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Sharp Health News

Studying schizophrenia in the digital age

April 12, 2017

Studying schizophrenia in the digital age

Approximately 2.4 million U.S. adults have been diagnosed with schizophrenia, one of the leading causes of long term-disability.

Individuals with the illness can struggle with hallucinations, delusions, social withdrawal and impairments in cognition and social functioning.

The first five years after the onset of symptoms in schizophrenia is known as the “critical period,” a time during which patients are at a high risk for relapse, hospitalizations and suicide.

The Sharp Mesa Vista Hospital Clinical Research Center, working in collaboration with Janssen Research & Development, LLC, designed a two-year study of an intervention program named the Sustainable Early Episode Clinic (SEEC). The main goal of the study is to evaluate the impact of the SEEC on relapse as it compares to “usual care.”

The SEEC study is now enrolling patients who have been diagnosed with schizophrenia or schizoaffective disorder within the past five years. Dr. Michael Plopper, chief medical officer of Sharp Behavioral Health Services, will lead this study.

The SEEC program is designed in three phases. In the first phase, participants are provided with in-depth education about their illness and coping strategies through structured classes and a mobile smartphone app known as Care4Today® Connect . The app enables patients to receive reminders to take medication and perform actions related to their wellness goals, and track completion of these tasks.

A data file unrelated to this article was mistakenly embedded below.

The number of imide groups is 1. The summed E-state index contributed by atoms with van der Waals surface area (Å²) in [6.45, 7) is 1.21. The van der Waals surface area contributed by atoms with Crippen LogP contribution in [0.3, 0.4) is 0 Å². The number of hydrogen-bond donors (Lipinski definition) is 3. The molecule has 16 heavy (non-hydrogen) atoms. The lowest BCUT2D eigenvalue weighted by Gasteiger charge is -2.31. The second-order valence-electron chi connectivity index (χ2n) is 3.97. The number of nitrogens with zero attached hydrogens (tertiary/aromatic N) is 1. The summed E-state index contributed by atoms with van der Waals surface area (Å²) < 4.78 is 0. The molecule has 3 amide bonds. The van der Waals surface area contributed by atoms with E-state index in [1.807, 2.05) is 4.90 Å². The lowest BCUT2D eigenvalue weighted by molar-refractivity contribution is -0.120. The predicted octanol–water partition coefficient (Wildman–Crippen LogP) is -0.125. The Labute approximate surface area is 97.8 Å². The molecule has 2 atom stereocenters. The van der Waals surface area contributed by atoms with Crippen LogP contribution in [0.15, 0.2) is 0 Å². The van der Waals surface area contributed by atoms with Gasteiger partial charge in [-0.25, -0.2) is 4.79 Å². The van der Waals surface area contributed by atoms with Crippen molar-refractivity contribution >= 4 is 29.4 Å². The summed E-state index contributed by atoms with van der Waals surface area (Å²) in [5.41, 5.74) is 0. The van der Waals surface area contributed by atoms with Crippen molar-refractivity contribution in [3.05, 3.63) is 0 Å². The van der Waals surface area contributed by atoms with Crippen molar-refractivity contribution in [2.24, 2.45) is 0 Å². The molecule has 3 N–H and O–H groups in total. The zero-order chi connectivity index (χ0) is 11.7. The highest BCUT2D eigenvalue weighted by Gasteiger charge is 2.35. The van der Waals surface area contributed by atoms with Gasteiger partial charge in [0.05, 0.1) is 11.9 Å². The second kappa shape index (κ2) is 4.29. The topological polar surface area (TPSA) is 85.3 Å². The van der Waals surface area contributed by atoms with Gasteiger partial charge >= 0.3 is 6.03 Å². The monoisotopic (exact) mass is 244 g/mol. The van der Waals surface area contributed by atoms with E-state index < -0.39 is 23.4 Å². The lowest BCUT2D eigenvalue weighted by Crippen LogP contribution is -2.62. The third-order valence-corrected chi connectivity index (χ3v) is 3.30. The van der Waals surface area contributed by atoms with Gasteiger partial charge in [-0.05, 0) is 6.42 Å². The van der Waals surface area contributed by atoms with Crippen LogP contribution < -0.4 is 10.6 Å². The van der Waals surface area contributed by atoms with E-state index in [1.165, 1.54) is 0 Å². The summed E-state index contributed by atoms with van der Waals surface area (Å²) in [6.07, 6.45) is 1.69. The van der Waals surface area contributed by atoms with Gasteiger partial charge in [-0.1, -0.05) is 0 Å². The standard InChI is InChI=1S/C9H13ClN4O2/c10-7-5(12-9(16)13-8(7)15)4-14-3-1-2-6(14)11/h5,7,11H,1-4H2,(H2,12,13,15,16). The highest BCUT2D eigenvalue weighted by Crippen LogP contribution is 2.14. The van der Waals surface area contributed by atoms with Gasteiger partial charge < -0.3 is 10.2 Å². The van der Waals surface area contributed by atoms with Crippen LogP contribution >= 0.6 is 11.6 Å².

“People with schizophrenia often have memory, attention and concentration challenges as part of their illness, so having a tool to help prompt them to complete tasks could be really valuable,” says Shayna Kelleher, LCSW, program manager for Sharp Mesa Vista’s SEEC program. “It’s as if the mobile phone becomes a part of the treatment team.”

The SEEC team will use the Care4Today® Connect mobile app to help monitor patients’ self-reported progress, and increase support or interventions as needed.

“If a patient stops responding, this may be an indication that they are starting to struggle. It alerts us to check in on them, “says Kelleher.

In the second phase, study participants will attend group therapy sessions less frequently and receive more individualized services to support personal goals such as going back to school, getting involved in the community or acquiring employment. The SEEC team will support participants by linking them with community services. Individual therapy and peer support services are also provided for additional support.

In the last phase of the study, participants will continue using the app, working more independently on their goals and attending a monthly meeting and check-in.

“So many times the focus is on the illness,” says Betty Templeton, CPRP-CTRS, program coordinator for Sharp Mesa Vista’s SEEC program. “This study is designed to help people look outside of their illness and turn it into a smaller, more manageable piece of their lives.”

In order to help provide patients’ loved ones with needed support, the SEEC offers education and support groups for family members and caregivers. They are also encouraged to participate in monthly meetings with patients and their therapists.

The SEEC program is the first of its kind at the hospital as it extends care beyond a patient’s discharge from an intensive outpatient program, currently the final level of clinical treatment offered by Sharp Mesa Vista.

Although the study is intended to last two years, the program facilitators believe there is a benefit to patients developing long-term, trusting relationships with the same treatment team, further supporting the patient’s recovery.

Sharp Mesa Vista is currently enrolling participants for the Sustainable Early Episode Clinic (SEEC) study. For more information, call 619-478-8230.

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